Data was collected on individuals to analyze the effects of body-fat, smoking and gender on an individual’s physical stress tolerance. The target variable collected was minutes until the subject felt fatigued. The subjects were not screened for anything other than the those mentioned above, so factors such as age, relationship status or exercise habits were not considered.

In the end the data provided us with a good understanding of which factors contribute to physical stress fatigue.

```
# Load Data
# The varables are coded as follows:
# Smoking = A, 1 = Heavy, -1 = Light
# Gender = B, 1 = Female, -1 = Male
# Bodyfat = C, 1 = High, -1 = Low
# The results of the target variable are:
tolerance <- matrix(c(24.1,29.2,24.6,17.6, 18.8, 23.2,
20, 21.9, 17.6, 14.8, 10.3, 11.3,
14.6, 15.3, 12.3, 14.9, 20.4, 12.8,
16.1, 9.3, 10.8, 10.1, 14.4, 6.1),
byrow=T,ncol=3)
# Build Table
dimnames(tolerance) <- list(
c("(1)","a","b","ab","c","ac","bc","abc"),
c("Rep1","Rep2","Rep 3"))
A <- as.numeric(rep(c("-1","1"),4))
B <- as.numeric(rep(c("-1","-1","1","1"),2))
C <- as.numeric(c(rep("-1",4),rep("1",4)))
Total <- as.numeric(apply(tolerance,1,sum))
Average <- Total/3
cbind(A,B,C,tolerance,Total)
```

Next, we organized the data in a table which includes treatment combinations, totals, and averages for each combination. Now, for example, we can see that there is a large difference among males with a light smoking history and low body fat percentage versus males with a light smoking history and high body fat percentage (11.87 minutes).

```
## Interaction effects
AB <- A*B
AC <- A*C
BC <- B*C
ABC <- A*B*C
cbind(A,B,C,AB,AC,BC,ABC,Total,Average)
## Summary
#Effects <- t(Total) %*% cbind(A,B,C,AB,AC,BC,ABC)/(4*n)
#Summary <- rbind( cbind(A,B,C,AB,AC,BC,ABC),Effects)
#dimnames(Summary)[[1]] <- c(dimnames(tolerance)[[1]],"Effect")
#Summary
```

Now we run a model to estimate parameters and conduct an analysis of variance. The ANOVA table is below.

```
# Fit as an ANOVA model
tolerance.vec <- c(t(tolerance))
Af <- rep(as.factor(A),rep(3,8))
Bf <- rep(as.factor(B),rep(3,8))
Cf <- rep(as.factor(C),rep(3,8))
options(contrasts=c("contr.sum","contr.poly"))
tol.lm <- lm(tolerance.vec ~ Af*Bf*Cf)
anova(tol.lm)
```

The analysis of variance confirms that all three main effects and one interaction effect (AC, or Smoking and Body-fat) are significant. Then the reduced model may be described as below.

```
# Reduced ANOVA
tol.lm2 <- lm(tolerance.vec ~ Bf+Af*Cf+Af)
anova(tol.lm2)
```

```
# Residuls
tol.res = resid(tol.lm2)
tolerance.data = c(24.1,29.2,24.6,17.6, 18.8, 23.2, 20, 21.9, 17.6, 14.8, 10.3, 11.3,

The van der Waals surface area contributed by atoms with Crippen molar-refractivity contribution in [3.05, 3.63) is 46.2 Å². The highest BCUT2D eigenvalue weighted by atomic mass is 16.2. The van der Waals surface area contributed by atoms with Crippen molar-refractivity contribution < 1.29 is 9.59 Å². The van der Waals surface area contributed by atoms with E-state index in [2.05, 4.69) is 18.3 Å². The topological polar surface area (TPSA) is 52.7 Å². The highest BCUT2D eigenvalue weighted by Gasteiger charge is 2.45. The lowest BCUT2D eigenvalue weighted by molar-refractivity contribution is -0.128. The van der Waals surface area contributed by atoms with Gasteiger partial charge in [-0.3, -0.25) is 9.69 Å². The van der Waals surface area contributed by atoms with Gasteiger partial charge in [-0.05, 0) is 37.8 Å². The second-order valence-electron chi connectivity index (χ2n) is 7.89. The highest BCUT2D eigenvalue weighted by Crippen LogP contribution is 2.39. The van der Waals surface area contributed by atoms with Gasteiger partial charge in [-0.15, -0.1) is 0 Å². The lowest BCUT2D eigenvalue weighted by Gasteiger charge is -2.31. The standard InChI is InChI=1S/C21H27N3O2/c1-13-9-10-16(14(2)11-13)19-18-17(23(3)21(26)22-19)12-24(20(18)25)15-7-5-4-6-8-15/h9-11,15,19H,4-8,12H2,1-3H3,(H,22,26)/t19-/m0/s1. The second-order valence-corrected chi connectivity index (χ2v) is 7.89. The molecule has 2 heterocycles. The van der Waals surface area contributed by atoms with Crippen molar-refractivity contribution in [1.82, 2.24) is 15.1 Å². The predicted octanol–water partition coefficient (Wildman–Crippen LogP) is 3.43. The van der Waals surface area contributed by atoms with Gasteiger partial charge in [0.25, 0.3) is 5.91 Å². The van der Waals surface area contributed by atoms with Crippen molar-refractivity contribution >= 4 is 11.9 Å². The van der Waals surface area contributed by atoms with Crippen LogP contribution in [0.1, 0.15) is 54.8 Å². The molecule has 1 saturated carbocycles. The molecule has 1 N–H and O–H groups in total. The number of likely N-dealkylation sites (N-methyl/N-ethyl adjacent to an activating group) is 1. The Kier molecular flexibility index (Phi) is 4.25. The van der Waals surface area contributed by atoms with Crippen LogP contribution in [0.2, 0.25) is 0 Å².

14.6, 15.3, 12.3, 14.9, 20.4, 12.8,
16.1, 9.3, 10.8, 10.1, 14.4, 6.1)
plot(tolerance.data, tol.res,
ylab="Residuals", xlab="Tolerance (minutes)",
main="Stress Test, Residual Plot", col=tolerance,pch=16)
abline(0, 0)
# Normal Prob.
# Check if error term is normally distributed
tol.stdres = rstandard(tol.lm2)
qqnorm(tol.stdres,
ylab="Standardized Residuals",
xlab="Normal Scores",
main="Stress Test, Normal Probability Plot")
qqline(tol.stdres, col=16)
# Shapiro test
shapiro.test(tol.res)
```

In the above residual and normal probability plots, we see the assumptions of constancy and normality hold.

Additionally, there appears to be no outliers. Also confirmed through the Shapiro Wilk’s test, which fails to reject the hypothesis of normality at the 5% level.

```
## Interaction Plots
A2 <- rep(c("Light","Heavy"),4)
B2 <- rep(c("Male","Male","Female","Female"),2)
C2 <- c(rep("Low",4),rep("High",4))
Af2 <- rep(as.factor(A2),rep(3,8))
Bf2 <- rep(as.factor(B2),rep(3,8))
Cf2 <- rep(as.factor(C2),rep(3,8))
Smoking <- Af2
Gender <- Bf2
Fat <- Cf2
interaction.plot(Gender, Smoking, tolerance.vec, col
= c("red","blue"), lty=1, leg.bty = "o",
main = "Interaction Plot, Gender and Smoking")
```

```
interaction.plot(Gender, Fat, tolerance.vec, col
= c("red","blue"), lty=1, leg.bty = "o",
main= "Interaction plot, Gender and Fat Level")
```

```
interaction.plot(Smoking, Fat, tolerance.data, col
= c("red","blue"), lty=1, leg.bty = "o",
main= "Interaction plot, Smoking and Fat Level")
```

As seen in the interaction plot above, subjects with heavy smoking history and low body fat showed significantly lower mean physical stress tolerance compared to subjects with light smoking history and low body fat, which is not surprising. However, subjects with heavy smoking histories and high body fat have about the same mean tolerance as those with light smoking histories and high body fat. Furthermore, subjects with light smoking histories and high body fat had significantly lower mean physical stress tolerance compared to those with light smoking histories and low fat. This sort of significance was not exhibited in other factor level comparisons. This suggests that heavy smoking does not lower physical stress tolerance in high body fat individuals.